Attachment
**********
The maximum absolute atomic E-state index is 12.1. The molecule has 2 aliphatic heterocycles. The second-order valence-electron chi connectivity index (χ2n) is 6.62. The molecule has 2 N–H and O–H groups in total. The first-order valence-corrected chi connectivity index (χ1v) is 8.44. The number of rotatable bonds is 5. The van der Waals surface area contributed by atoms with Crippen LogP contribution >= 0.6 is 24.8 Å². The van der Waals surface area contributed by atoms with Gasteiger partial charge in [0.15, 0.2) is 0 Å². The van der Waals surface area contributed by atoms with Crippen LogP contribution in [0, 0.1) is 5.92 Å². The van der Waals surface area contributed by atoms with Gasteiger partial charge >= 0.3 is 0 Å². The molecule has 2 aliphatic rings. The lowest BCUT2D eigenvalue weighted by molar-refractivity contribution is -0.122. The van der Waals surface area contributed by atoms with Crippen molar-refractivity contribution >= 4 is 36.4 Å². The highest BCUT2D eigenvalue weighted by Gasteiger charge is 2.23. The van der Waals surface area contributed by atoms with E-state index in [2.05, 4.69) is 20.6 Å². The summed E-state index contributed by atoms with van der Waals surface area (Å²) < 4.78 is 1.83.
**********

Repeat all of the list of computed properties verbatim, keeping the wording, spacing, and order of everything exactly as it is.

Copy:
The maximum absolute atomic E-state index is 12.1. The molecule has 2 aliphatic heterocycles. The second-order valence-electron chi connectivity index (χ2n) is 6.62. The molecule has 2 N–H and O–H groups in total. The first-order valence-corrected chi connectivity index (χ1v) is 8.44. The number of rotatable bonds is 5. The van der Waals surface area contributed by atoms with Crippen LogP contribution >= 0.6 is 24.8 Å². The van der Waals surface area contributed by atoms with Gasteiger partial charge in [0.15, 0.2) is 0 Å². The van der Waals surface area contributed by atoms with Crippen LogP contribution in [0, 0.1) is 5.92 Å². The van der Waals surface area contributed by atoms with Gasteiger partial charge >= 0.3 is 0 Å². The molecule has 2 aliphatic rings. The lowest BCUT2D eigenvalue weighted by molar-refractivity contribution is -0.122. The van der Waals surface area contributed by atoms with Crippen molar-refractivity contribution >= 4 is 36.4 Å². The highest BCUT2D eigenvalue weighted by Gasteiger charge is 2.23. The van der Waals surface area contributed by atoms with E-state index in [2.05, 4.69) is 20.6 Å². The summed E-state index contributed by atoms with van der Waals surface area (Å²) < 4.78 is 1.83.